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Darrell Browning, a Consumers Energy Electric Construction Field Leader, doesn’t go to work for the money and status. It’s his commitment to serving others, problem solving and helping people reach their full potential that drives Browning to work hard every day.
Darrell Browning’s life purpose wasn’t always this clear. Growing up just outside of Detroit in the inner city of Mount Clemens, Mich., he was the youngest in a household of eight with one income. Although financially times were tough, his parents always made sure their family had what they needed to get by.
Browning also struggled with insecurities that prevented him from fitting in with other kids in school. Because his family couldn’t afford braces, Browning grew up with a negative self-image, resisting speaking up or even smiling. He also battled attention deficit disorder (ADD), which at the time wasn’t recognized as a disorder. His lack of attention span led to poor academics and increased discipline from those around him.
It wasn’t until adulthood that Browning’s mindset changed. He learned he had no control over the life he’d been given and if he didn’t become confident and accept who he was, he’d never reach his full potential and discover his purpose in life.
Advice from Darrell Browning
Browning wants to encourage others to let go of their past and know everything they’ve gone through was meant to shape them into the people they are today. His tips include:
- Understand it’s okay to be different—we’re all different
- Stop comparing yourself to others
- Surround yourself with people who help you grow
- Accept challenges
- Focus on developing yourself at your own pace and learning style
- Seek out your strengths and build on them
Working for Consumers Energy, Browning has been able to exercise his personal values by treating people with the utmost respect. He demonstrates commitment, honesty and integrity to defuse any conflict for effective communication. Browning’s leadership increases the reliability of a job well done at Consumers Energy and we’re proud he shared his experiences.Read Full Post | Make a Comment ( 1 so far )
José Rivera Fuertes Jr. is a Consumers Energy Electric Employee Development Consultant who trains entry-level apprentices, journeymen lineworkers and lineworkers-in-charge at the Marshall Training Center. Fuertes teaches the necessary skills needed to perform efficient electrical work like splicing cables and fixing transformers in the safest possible way.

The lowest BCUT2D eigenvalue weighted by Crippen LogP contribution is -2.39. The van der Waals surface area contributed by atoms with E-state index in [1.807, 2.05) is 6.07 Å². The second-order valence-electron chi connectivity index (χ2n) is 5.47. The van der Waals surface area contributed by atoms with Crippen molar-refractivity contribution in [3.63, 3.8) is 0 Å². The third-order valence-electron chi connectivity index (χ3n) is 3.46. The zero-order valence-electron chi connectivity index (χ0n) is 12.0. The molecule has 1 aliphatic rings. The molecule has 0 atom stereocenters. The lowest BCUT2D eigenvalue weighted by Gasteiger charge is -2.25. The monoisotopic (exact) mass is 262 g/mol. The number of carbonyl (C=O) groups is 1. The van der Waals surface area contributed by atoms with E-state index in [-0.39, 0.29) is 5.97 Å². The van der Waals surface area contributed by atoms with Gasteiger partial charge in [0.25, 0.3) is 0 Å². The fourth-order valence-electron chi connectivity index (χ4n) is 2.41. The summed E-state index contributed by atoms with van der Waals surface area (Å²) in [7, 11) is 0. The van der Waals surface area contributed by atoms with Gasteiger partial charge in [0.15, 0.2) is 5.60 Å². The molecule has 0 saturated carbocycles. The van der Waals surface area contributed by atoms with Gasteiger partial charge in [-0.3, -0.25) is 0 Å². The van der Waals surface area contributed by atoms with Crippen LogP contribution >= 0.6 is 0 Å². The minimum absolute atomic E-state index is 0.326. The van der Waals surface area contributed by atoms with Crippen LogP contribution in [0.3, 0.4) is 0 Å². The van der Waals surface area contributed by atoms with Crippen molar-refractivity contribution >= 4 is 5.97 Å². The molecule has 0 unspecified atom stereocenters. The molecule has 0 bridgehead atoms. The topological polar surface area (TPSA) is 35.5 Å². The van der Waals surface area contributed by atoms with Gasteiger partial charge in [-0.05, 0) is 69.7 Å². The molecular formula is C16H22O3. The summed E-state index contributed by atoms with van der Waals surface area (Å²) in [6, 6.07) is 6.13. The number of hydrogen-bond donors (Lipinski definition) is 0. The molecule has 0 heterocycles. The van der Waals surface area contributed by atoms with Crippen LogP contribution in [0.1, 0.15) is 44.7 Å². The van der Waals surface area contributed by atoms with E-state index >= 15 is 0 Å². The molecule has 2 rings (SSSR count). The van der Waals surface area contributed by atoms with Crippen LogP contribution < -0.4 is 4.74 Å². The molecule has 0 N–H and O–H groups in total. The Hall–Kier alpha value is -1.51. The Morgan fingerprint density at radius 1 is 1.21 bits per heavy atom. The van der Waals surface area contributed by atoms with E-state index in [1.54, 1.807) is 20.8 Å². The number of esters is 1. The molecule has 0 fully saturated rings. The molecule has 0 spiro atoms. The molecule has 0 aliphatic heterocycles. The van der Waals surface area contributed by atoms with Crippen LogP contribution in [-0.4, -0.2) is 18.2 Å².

Marshall Training Center: The Stats
Consumers Energy’s Marshall Training Center was rebuilt in 2008 and includes:
- 5 acres of land which contains poles, electric lines and transmission systems for training
- A main building with six large classrooms and three labs
- An indoor training area with 23 training poles and an underground substation vault
- A renewable energy center
- Two wind turbines and a fixed-panel solar array which power the Marshall buildings and are used to teach renewable energy to trainees
LEED Certified to Lead the Way
The Marshall Training Center is also built with Leadership in Energy and Environmental Design (LEED) standards, part of our environmental commitment. This means the buildings use materials, energy and other resources more efficiently like:
- Carefully positioned skylights
- Sensors that trigger lights on and off when people use training classrooms
- An advanced insulated design that includes renewable and recyclable materials
Check out more information on Consumers Energy’s environmental commitment.Read Full Post | Make a Comment ( Comments Off )
For Jim Sunday, there is no average day as a Consumers Energy Senior Project Manager I. Rain or shine, Jim enjoys his exciting job regulating the Southwest Michigan 1200B Natural Gas Pipeline. This project focuses on constructing 24 miles of natural gas transmission pipeline, part of an investment Consumers Energy made to improve the reliability of its natural gas infrastructure.